The reason for government is that people want protection. Government, to finance protection, collects taxes. But government has power, so that it can give some people more than their fair share of benefits from the taxes. It can give things besides protection, such as business subsidies and business bail-outs. Political parties are formed to compete for these extra benefits.
The benefits are not free. Government has nothing of its own to give. It cannot give to one segment of society without first taking from another segment of society. That is why it is said that the purpose of government is to rob Peter to pay Paul and the purpose of political parties is to sort out who gets to be Paul and who has to be Peter.
In a democracy, each political party tries to attract a majority of votes to its candidates so that it can be Paul. It does this by promising things that voters want, by hiding or disguising things that its powerful members want but most voters do not want. In short each political party tries to fool more voters than the other political party.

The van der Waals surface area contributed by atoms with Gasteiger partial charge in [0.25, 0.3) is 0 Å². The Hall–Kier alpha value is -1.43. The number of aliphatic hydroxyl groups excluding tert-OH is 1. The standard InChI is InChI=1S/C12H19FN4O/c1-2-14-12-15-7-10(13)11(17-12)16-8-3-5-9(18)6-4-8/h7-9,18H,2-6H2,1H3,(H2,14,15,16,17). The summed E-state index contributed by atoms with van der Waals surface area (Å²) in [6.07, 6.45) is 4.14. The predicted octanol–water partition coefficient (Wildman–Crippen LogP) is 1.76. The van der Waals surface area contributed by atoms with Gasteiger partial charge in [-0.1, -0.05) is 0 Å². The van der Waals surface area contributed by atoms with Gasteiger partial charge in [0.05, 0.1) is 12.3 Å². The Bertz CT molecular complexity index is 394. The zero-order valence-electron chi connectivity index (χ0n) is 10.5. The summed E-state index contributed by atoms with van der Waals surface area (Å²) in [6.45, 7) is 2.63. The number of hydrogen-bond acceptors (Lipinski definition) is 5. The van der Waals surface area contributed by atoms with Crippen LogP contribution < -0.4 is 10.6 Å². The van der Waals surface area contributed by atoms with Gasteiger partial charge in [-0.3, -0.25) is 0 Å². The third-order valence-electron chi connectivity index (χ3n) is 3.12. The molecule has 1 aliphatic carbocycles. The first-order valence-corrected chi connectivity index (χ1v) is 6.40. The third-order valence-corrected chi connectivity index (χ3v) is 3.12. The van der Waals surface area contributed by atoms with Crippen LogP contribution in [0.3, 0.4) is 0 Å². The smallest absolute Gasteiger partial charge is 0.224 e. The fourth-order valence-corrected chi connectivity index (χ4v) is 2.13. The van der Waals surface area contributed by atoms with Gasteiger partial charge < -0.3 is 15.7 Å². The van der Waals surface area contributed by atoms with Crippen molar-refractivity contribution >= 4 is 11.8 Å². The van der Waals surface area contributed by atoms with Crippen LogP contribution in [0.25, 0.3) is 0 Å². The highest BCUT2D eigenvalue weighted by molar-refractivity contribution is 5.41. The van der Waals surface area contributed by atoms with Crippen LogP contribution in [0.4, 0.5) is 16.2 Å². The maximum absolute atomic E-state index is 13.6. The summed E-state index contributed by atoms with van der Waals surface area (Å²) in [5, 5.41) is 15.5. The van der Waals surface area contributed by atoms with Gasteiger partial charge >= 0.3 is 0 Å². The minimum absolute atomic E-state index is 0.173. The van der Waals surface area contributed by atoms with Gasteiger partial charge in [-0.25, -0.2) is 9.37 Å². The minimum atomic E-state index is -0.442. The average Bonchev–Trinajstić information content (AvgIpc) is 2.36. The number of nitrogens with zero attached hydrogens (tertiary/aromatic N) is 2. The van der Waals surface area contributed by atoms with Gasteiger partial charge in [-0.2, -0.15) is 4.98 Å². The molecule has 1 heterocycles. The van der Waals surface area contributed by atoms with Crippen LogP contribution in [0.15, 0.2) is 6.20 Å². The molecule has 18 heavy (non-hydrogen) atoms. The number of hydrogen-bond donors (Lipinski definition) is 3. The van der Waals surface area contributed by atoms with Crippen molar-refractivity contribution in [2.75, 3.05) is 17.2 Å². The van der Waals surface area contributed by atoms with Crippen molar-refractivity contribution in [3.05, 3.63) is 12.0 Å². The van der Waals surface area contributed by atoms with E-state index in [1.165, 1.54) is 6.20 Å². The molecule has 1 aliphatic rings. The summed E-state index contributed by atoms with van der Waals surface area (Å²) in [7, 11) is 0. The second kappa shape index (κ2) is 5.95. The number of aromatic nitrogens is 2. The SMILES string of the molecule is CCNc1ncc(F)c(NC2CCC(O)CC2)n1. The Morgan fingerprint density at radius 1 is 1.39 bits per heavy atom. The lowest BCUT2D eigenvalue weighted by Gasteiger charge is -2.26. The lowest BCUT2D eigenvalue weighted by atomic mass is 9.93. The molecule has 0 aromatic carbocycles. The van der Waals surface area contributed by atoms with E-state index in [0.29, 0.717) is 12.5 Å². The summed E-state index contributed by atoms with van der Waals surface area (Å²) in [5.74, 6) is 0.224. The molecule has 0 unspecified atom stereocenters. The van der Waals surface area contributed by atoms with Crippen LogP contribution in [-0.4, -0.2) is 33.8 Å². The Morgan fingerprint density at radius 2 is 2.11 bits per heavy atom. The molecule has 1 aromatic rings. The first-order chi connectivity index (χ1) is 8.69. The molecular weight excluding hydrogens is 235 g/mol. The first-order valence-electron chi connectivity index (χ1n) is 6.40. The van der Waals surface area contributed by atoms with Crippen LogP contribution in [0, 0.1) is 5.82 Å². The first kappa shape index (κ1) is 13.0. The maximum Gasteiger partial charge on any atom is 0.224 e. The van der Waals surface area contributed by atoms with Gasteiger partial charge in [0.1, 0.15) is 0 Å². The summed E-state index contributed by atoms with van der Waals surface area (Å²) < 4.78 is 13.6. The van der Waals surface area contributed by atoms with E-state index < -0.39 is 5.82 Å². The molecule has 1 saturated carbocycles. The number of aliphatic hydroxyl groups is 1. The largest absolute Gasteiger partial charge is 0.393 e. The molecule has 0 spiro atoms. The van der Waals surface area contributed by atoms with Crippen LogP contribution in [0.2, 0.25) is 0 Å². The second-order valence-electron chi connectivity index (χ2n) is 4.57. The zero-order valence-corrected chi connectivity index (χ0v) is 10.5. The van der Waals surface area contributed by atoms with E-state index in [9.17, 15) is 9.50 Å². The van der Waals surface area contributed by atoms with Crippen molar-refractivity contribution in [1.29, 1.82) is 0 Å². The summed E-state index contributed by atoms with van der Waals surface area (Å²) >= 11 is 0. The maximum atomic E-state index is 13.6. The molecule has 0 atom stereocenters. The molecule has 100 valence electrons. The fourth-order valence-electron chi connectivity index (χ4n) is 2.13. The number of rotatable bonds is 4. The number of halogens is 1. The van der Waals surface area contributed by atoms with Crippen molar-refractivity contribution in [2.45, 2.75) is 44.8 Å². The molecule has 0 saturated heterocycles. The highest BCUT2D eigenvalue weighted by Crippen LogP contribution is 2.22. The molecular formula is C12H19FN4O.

The criticism this answer received warrants a statement as to the background from which it was made: It answers a question about politics today; today the U. S. is a democracy; neither the question nor the answer pertain to an 18th-century republic. The composer of the answer had a career in bureaucracy and a Masters degree in Public Policy and Administration and service in both the national headquarters and as a district organizer of a Presidential campaign and a summer internship in the Capitol Hill office of a U. S. Congressman. All this accompanied by a now almost life-long enjoyment of history books, including books covering the constitutional history of the early republic, and capped by 18 graduate semester hours of history.